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3 Most Common Confinement Practices All New Mums Would Ask Healthy Mummies.

Do I have to follow these confinement practices during my postnatal confinement period?
It is a very personal choice of lifestyle. I would say it depends on many other factors that may influence that personal choice. However, we should think about relaxing and hassle free period.

1) Cannot leave the house for at least 28 days.

We all know that women who choose to practice the confinement period are generally happy to be confined in their homes. For a lot of mums who choose to practice this, they want to be spoiled with plenty of good nutritious food that are prepared for them but get back in shape. They will grab this opportunity to rest and eat well because just after giving birth even walking and moving about can seem like hard work. They enjoy spending time bonding with their babies and their families. In the western medicine, women after child birth are encouraged to become mobile by getting out of bed and walking as soon as possible. Postnatal exercises are also available to help them to get back in shape. Being mobile is good but do keep yourself feeling cosy and warm if the weather is cold and breezy outside.

2) Not allow to shower or to take a bath after giving birth.

In the Western medicine, keeping a good hygiene is important to reduce the risk of infection. As long as you are having a warm shower/bath and dry yourself properly after it, there is no reason why you are not allowed to have a shower/bath.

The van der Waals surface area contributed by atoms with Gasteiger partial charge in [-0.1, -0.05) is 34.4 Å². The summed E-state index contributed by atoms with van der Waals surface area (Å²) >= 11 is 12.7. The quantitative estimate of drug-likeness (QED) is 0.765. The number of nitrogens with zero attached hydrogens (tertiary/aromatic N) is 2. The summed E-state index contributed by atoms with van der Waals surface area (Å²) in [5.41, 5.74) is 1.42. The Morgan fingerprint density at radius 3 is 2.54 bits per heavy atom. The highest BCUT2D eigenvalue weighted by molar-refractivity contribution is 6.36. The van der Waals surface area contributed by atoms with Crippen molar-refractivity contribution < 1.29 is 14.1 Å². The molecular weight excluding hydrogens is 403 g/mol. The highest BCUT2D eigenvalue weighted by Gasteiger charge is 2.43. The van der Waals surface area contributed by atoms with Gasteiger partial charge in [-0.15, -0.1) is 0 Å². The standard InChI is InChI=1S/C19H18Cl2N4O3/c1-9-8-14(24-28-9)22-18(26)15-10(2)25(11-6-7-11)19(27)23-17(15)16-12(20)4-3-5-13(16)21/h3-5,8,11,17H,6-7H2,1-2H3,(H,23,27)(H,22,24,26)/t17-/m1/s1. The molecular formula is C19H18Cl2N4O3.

3) Not allow to drink water except confinement teas.

Confinement prepared teas are nourishing and replenishing during the confinement period for the mums. These teas are comforting and have a calming effect. Keep yourself hydrated at all times for an optimum healthy body function is important. Therefore, besides enjoying the confinement teas, you are encouraged to drink plenty of other fluids. As long as it is in a warm condition while drinking it according to the Chinese. This is because the Chinese believe that this will keep the body warm which is important in their culture. In the Western medicine, drink as normal but to avoid anything caffeine containing drinks while breast feeding.

The main thing during the confinement period is to rest well and eat plenty of good varieties of food to provide you a different types of nutrients. Also the new family is looking forward to spend the first two weeks especially when the father is on paternity leave together. Therefore, a stress free environment during this period of time is favourable.

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What really is Chinese Yam?

Healthy Mummies - What Really Is Chinese Yam?

Chinese Yam is called Wai Shan or Shan Yao in Chinese. Shan Yao literally means ‘Mountain Medicine’ in Chinese. It is a flowering species from the yam family. The Chinese Yam is a slender rounded rod, thick, hard root and generally up to one meter in length. The inside is white in colour, with a slimy texture once the skin is peeled off the root. The Chinese uses the peeled Chinese Yam in their cooking or as part of alternative Chinese medicine. They use it to nourish the spleen, lungs, kidneys and skin.

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The Benefits of Chinese Black Vinegar

Healthy Mummies - Chinese Black Vinegar

Chinese black vinegar is made from the fermentation of glutinous rice and malt. It has a woody, smoky, malty and sour flavour. It is also another popular Chinese ingredient in Chinese postnatal dishes. There are two main types of Chinese black vinegar, one has a sweet taste and the other which only has a sourish taste. This is consumed by many in China and other East Asian countries as part of their daily diet.

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Chinese Rice Wine in Postnatal Meals

Chinese Rice Wine in Postnatal Meals